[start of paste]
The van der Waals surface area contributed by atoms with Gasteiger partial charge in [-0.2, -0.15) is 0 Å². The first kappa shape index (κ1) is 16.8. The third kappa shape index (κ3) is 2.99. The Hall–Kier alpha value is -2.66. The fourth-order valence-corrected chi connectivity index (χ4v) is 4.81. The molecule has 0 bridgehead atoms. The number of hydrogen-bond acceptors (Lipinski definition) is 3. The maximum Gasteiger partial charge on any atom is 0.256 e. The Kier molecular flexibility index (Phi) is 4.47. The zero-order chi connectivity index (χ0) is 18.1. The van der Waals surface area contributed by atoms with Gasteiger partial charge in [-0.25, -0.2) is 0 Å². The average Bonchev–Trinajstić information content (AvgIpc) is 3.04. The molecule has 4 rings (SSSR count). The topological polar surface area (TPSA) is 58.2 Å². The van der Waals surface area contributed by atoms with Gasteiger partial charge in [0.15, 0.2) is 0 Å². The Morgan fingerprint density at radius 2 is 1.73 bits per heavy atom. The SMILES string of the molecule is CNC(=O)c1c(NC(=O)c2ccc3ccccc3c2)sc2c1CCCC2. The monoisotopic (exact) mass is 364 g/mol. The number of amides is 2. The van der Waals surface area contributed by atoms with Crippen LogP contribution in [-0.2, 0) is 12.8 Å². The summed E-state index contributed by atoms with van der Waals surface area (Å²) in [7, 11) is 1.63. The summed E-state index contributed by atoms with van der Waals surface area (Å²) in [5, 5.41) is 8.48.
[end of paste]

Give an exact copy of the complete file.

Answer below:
The van der Waals surface area contributed by atoms with Gasteiger partial charge in [-0.2, -0.15) is 0 Å². The first kappa shape index (κ1) is 16.8. The third kappa shape index (κ3) is 2.99. The Hall–Kier alpha value is -2.66. The fourth-order valence-corrected chi connectivity index (χ4v) is 4.81. The molecule has 0 bridgehead atoms. The number of hydrogen-bond acceptors (Lipinski definition) is 3. The maximum Gasteiger partial charge on any atom is 0.256 e. The Kier molecular flexibility index (Phi) is 4.47. The zero-order chi connectivity index (χ0) is 18.1. The van der Waals surface area contributed by atoms with Gasteiger partial charge in [-0.25, -0.2) is 0 Å². The average Bonchev–Trinajstić information content (AvgIpc) is 3.04. The molecule has 4 rings (SSSR count). The topological polar surface area (TPSA) is 58.2 Å². The van der Waals surface area contributed by atoms with Gasteiger partial charge in [0.15, 0.2) is 0 Å². The Morgan fingerprint density at radius 2 is 1.73 bits per heavy atom. The SMILES string of the molecule is CNC(=O)c1c(NC(=O)c2ccc3ccccc3c2)sc2c1CCCC2. The monoisotopic (exact) mass is 364 g/mol. The number of amides is 2. The van der Waals surface area contributed by atoms with Crippen LogP contribution in [-0.2, 0) is 12.8 Å². The summed E-state index contributed by atoms with van der Waals surface area (Å²) in [7, 11) is 1.63. The summed E-state index contributed by atoms with van der Waals surface area (Å²) in [5, 5.41) is 8.48.